Composite false-color image from the Hubble Space Telescope and the Keck Telescope in Hawaii showing BX 442's spiral structure. The companion galaxy that may be responsible for BX 442's spiral shape is visible to the upper left. Image: David Law; Dunlap Institute for Astronomy & Astrophysics.
Large spiral galaxies, like the one in which we live or our neighboring Andromeda Galaxy, were thought by astronomers to take billions of years to be crafted by interactions with other systems and the repeated passage of density waves through their starry disks. But the discovery of what appears to be a genuine spiral galaxy in the early universe has challenged that conventional wisdom.
BX 442 has a redshift of 2.18, which corresponds to a time 10.7 billion years, long before the Sun formed, and only 3 billion years after the universe itself came into existence. In a group of more than 300 galaxies of similar age examined by the Hubble Telescope in a new study, only BX 442 shows a spiral structure. And its "grand design" structure with large well-defined spiral arms has left researchers scratching their heads for an explanation.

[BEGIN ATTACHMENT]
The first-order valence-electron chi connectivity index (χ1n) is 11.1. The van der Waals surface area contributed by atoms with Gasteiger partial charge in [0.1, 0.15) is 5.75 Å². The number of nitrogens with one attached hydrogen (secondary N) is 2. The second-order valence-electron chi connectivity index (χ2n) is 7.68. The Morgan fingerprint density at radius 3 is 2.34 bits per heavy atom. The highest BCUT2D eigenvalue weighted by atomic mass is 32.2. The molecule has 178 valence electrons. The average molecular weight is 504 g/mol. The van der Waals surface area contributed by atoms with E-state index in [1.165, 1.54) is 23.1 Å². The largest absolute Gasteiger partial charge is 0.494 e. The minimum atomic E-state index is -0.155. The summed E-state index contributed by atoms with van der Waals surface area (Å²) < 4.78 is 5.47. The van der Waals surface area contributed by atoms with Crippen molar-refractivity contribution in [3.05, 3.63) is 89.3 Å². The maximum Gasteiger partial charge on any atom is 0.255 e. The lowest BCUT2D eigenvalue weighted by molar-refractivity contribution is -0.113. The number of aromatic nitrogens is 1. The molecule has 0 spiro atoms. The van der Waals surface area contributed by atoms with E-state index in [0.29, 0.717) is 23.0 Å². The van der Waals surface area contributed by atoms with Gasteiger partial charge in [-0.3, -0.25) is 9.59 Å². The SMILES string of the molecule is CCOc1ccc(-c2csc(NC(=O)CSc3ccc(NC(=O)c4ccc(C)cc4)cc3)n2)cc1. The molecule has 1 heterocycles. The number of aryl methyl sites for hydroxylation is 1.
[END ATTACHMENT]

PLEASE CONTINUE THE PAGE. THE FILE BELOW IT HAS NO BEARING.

The presence of a dwarf galaxy in the vicinity of BX 442 offers a clue has to how the premature spiral structure may have emerged in what would otherwise by a somewhat chaotic lumpy collection of stars, as is the case with most of other early galaxies. A recent study of one of the satellite galaxies of the Milky Way, known as the Sagittarius Dwarf Elliptical Galaxy (SagDEG), suggest that SagDEG may have helped generate some the Milky Way's spiral structure when it passed repeatedly through the plane of our galaxy over the past few hundred million years. A computer simulation has shown that the dwarf companion of BX 442 could have had the same effect. However, the chaotic motions of the stars in the youthful BX 442 suggest that, if this is the case, the present spiral structure will not be long-lived in cosmic terms, and may have disappeared within a hundred million years or so.
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